Preparing vulnerability curves

To calculate the level of impact from a hazard event, users need to provide information on the vulnerability of different building types to the hazard measure used. The vulnerability describes the level of damage, given a specific intensity of the hazard. The level of damage is given as a value between 0 and 1, and represents the ratio between cost of repair of a building, and the total replacement cost for that building.

The level of damage is variously described as “loss ratio”, “damage ratio” or “damage index”, though all have the same definition. Seismic engineers seem to use “loss ratio” more, while wind engineers seem to prefer “damage index”. This is really just a semantic issue and has no bearing on how HazImp performs its calculations.


Fig. 2 An example vulnerability curve for severe wind impacts.

Vulnerability functions can be a functional form (e.g. a lognormal or Weibull curve), or a picewise-continuous linear function. Functions should be monotonically increasing for increasing hazard magnitude.


The expected format of vulnerability functions is Natural hazard and Risk Markup language (NRML) 0.5, with the following schema

<?xml version='1.0' encoding='utf-8'?>
<nrml xmlns=""
    <vulnerabilityModel id="domestic_wind_2012" assetCategory="buildings" lossCategory="structural">
            <vulnerabilityFunction id="dw1" dist="LN">
                <imls imt="0.2s gust at 10m height m/s">17.0 20.0 22.0 24.0 26.0 28.0 30.0 32.0 34.0 36.0 38.0 40.0 42.0 44.0 46.0 48.0 50.0 52.0 54.0 56.0 58.0 60.0 62.0 64.0 66.0 68.0 70.0 72.0 74.0 76.0 78.0 80.0 82.0 84.0 86.0 88.0 90.0 100.0</imls>
                <meanLRs>0 5.61E-05 0.000119676 0.000238983 0.000451491 0.000813598 0.001407546 0.002349965 0.00380222 0.005982567 0.009180008 0.01376939 0.020226871 0.029144114 0.041238619 0.05735623 0.078460253 0.10559985 0.13984902 0.182207241 0.233455211 0.293965791 0.363483019 0.440901669 0.524104006 0.60993153 0.694373629 0.773024088 0.841778089 0.897626918 0.93930181 0.967498609 0.98454129 0.99359009 0.997731405 0.999330795 0.999839797 1</meanLRs>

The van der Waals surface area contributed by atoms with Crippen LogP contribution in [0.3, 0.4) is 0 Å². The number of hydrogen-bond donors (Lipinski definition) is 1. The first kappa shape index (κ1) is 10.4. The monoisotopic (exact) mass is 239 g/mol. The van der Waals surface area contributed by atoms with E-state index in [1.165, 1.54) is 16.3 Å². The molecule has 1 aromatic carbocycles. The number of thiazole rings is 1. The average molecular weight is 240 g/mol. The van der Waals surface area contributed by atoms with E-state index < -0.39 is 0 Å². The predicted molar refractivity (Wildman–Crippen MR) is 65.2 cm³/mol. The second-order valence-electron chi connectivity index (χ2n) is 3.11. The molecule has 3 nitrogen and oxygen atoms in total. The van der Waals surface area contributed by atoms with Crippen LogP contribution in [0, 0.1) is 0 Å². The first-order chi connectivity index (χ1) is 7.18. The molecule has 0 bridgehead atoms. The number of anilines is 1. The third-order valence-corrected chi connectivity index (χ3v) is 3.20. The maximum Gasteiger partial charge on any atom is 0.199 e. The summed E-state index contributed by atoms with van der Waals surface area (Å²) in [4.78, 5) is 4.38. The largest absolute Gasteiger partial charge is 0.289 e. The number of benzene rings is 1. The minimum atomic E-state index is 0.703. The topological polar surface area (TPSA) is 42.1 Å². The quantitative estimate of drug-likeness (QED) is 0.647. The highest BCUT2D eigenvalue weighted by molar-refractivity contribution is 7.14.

<covLRs>0 0 0 0 0 0 0 0 0 0 0 0 0 0 0 0 0 0 0 0 0 0 0 0 0 0 0 0 0 0 0 0 0 0 0 0 0 0</covLRs>

Vulnerability files are validated against the NRML 0.5 schema definition. If the file is not a vaild NRML file, an error will be raised. Note this validation does not do a complete check of the logical consistency of the values in the file. For example, NRML includes meanLRs and covLRs. The value of covLRs must be zero where the meanLRs values are zero. These internal consistency checks are not done by the validation check.

Structuring vulnerability functions

The folder hazimp_preprocessing/curve_data contains example formatted CSV files of vulnerability, which can be converted to the required XML format using the script.

The first row of the CSV file contains column labels, some of which are unique to each hazard. Key fields in the CSV include:

- `vulnerabilityFunctionID`
- `vulnerabilitySetID`
- `lossCategory`
- `defaultLoss`
- `IMT` - intensity measure type (the way the hazard is measured)
- `IML` - intensity measure levels (the hazard levels for which damage/loss ratios are provided)

Additional fields may be included to facilitate demarcation of different vulnerability groups. For example, the domestic_wind_vul_curves.csv includes fields of Region, Age, AS4055_class, Roof material and Wall material. These attributes are all used to assign an appropriate vulnerability curve to the builiding. However, they are not used in the final XML dataset.

The vulnerabilityFunctionID value is a unique identifier to each vulnerability function. These are used to assign a curve to each asset contained in the input exposure data, and that column must be labelled WIND_VULNERABILITY_FUNCTION_ID.

Generating a vulnerability xml file

Once an appropriate CSV file has been generated, the curve data is converted to an XML file using the script. Edit the lines below if __name__ == "__main__": to turn on the processing of individual CSV files. For example, to process a CSV file called domestic_wind_vuln_curves.csv, there should be a line like the following:

if True:

Then run the script at the command line:

.. code:: sh

cd hazimp_preprocessing/curve_data python

This should generate a file called domestic_wind_vul_curves.xml in the working directory (hazimp_preprocessing/curve_data). This xml file can then be referenced in the Templates to run HazImp.